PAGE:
Maybe we can return to normal posting now. Maybe. But don’t worry about me if I miss a day here or there. Life is bumpy, you know? Mostly good stuff going on, but there are enough monkey wrenches to keep me on my toes. Fortunately, planes and being alone in a hotel room leaves some reading time. Sure, it could have been knitting time, but my projects right now aren’t so portable and frankly, sometimes the brain is too tired to talk to the fingers…
(How is it that I only have 70-some book posts when I’ve read 45 books already this year alone?)
Anyway, it seems I never mentioned The Chaperone. There’s a reason for that. Even if you love the early 20th century, country mouse goes to the city, or love always wins books, I can’t recommend it. Pity, because Laura Moriarty was a Literary Feast speaker (former JLC fundraiser), and I liked her a lot. Maybe if I was a Louise Brooks fan? Dunno…
Next up was Must Love Dogs, by Claire Cook. Sappy, happy, feel-good book. Made me miss my girls a little more. And no, I haven’t seen the movie either. Should I?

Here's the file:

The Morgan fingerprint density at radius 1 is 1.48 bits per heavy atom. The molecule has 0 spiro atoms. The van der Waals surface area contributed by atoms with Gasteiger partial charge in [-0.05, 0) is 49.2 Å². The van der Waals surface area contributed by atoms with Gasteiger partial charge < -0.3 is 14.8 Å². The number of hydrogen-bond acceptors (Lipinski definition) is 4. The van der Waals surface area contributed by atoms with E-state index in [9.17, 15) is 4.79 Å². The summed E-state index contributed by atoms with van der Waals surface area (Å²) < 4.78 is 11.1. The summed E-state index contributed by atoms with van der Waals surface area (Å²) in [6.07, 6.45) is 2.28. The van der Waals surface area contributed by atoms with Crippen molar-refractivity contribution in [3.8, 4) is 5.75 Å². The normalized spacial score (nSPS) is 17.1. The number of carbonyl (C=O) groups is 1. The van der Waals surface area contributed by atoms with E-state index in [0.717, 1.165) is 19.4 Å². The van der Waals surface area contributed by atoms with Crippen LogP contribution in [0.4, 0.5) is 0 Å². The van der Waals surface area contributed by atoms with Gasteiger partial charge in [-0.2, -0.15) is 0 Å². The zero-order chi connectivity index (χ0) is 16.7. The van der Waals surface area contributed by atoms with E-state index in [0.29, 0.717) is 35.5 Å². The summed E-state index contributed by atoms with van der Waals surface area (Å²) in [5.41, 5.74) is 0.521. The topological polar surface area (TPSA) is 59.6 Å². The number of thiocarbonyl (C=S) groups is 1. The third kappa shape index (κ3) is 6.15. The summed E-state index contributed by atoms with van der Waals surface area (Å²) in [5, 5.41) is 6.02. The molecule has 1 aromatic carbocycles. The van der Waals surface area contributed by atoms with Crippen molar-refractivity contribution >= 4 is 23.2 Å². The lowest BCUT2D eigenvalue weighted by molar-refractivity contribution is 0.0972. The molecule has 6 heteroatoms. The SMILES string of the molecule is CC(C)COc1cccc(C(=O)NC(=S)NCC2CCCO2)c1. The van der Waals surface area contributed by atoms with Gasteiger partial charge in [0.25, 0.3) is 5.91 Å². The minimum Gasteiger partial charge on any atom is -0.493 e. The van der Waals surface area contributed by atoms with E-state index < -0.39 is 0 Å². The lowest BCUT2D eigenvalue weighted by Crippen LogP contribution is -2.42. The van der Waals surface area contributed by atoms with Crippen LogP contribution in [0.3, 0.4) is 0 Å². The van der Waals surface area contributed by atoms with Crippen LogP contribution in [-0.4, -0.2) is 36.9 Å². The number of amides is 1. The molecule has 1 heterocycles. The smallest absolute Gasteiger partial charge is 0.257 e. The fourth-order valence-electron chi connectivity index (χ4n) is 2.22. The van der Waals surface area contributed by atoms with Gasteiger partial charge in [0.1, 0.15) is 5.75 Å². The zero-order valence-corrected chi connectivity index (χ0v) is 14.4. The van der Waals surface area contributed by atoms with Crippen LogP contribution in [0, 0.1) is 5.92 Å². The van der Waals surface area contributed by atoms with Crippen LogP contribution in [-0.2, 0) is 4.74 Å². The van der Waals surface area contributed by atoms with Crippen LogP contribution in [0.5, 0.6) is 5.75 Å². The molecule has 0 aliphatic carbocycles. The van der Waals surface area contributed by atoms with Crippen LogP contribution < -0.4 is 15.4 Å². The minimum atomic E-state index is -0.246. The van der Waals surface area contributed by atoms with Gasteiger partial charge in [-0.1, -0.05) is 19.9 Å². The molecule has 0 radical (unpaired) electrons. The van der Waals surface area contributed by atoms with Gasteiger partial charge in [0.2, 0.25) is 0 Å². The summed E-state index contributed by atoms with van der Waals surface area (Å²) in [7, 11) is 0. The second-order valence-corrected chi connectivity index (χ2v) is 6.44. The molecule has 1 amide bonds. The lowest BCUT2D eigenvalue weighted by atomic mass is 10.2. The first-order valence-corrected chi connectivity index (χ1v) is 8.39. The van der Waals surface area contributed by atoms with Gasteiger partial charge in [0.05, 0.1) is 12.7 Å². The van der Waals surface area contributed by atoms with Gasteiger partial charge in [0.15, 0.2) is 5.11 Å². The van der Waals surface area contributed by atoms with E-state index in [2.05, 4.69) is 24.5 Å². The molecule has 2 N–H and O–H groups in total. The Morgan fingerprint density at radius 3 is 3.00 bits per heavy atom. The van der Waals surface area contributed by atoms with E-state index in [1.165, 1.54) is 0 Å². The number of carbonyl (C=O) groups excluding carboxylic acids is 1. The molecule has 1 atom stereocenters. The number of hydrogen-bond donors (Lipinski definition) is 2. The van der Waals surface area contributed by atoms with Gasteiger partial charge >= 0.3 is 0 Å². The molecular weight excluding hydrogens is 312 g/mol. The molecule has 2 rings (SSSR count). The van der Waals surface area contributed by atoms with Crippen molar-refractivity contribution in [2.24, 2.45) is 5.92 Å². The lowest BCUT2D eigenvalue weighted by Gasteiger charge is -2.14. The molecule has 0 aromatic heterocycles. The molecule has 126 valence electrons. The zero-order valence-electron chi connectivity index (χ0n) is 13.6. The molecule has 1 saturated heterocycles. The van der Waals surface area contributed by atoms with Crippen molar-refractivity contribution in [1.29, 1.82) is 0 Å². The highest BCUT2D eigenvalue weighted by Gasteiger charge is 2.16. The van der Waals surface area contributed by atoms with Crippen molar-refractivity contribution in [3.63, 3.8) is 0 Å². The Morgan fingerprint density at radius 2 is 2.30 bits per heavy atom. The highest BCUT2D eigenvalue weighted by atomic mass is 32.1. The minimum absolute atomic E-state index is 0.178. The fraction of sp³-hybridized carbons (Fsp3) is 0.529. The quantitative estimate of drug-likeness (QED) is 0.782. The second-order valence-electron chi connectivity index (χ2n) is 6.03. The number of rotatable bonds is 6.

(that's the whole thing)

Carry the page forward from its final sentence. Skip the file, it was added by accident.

By the way, all of these books were read on my iPad via the Kindle app. Love technology. I had my iPad for staying on top of League business while I was out of town, and it doubled as my e-reader. I especially love the sync feature, so that if I was using my iPhone, I could still pick right up where I’d left off on the iPad, and vice versa.
Then there was a really quick read on the return flight, The Woof in the Wedding Plans by Regina Duke. Wish it hadn’t been a little novella; I really liked the characters, the setting, etc. Maybe it will evolve into something bigger if enough of us download this little book? (Hint, hint…)
Last but hardly least was Bidding on Death, the second book in Joyce Harmon’s Passatonnack wine cozy series. Too bad her cover art isn’t more inspiring; that’s Paco, the nearly main character. Maybe that’s saying too much… I enjoyed Cissy, the main human character and Polly, her lumbering, sweet dog in Died on the Vine, so it was fun to go back to the winery again, even if the winery was barely mentioned in this book.
I do love that Ms. Harmon seems to have revived the long-defunct Princess Anne County for the setting. Virginia Beach gobbled up the county in the last century, but based on a few comments about them being in a tidal area, I’m pretty sure the Queen Anne County in the book is a fictitious adaptation of the rural areas now well beyond Va Beach. Given that basically blogless Susan loaned me this book and she knows that area better than I do… what do you say, Sus?
Now, if you’ll excuse me, I have two dogs who feel they’re still in a walk deficit. What are you doing this weekend?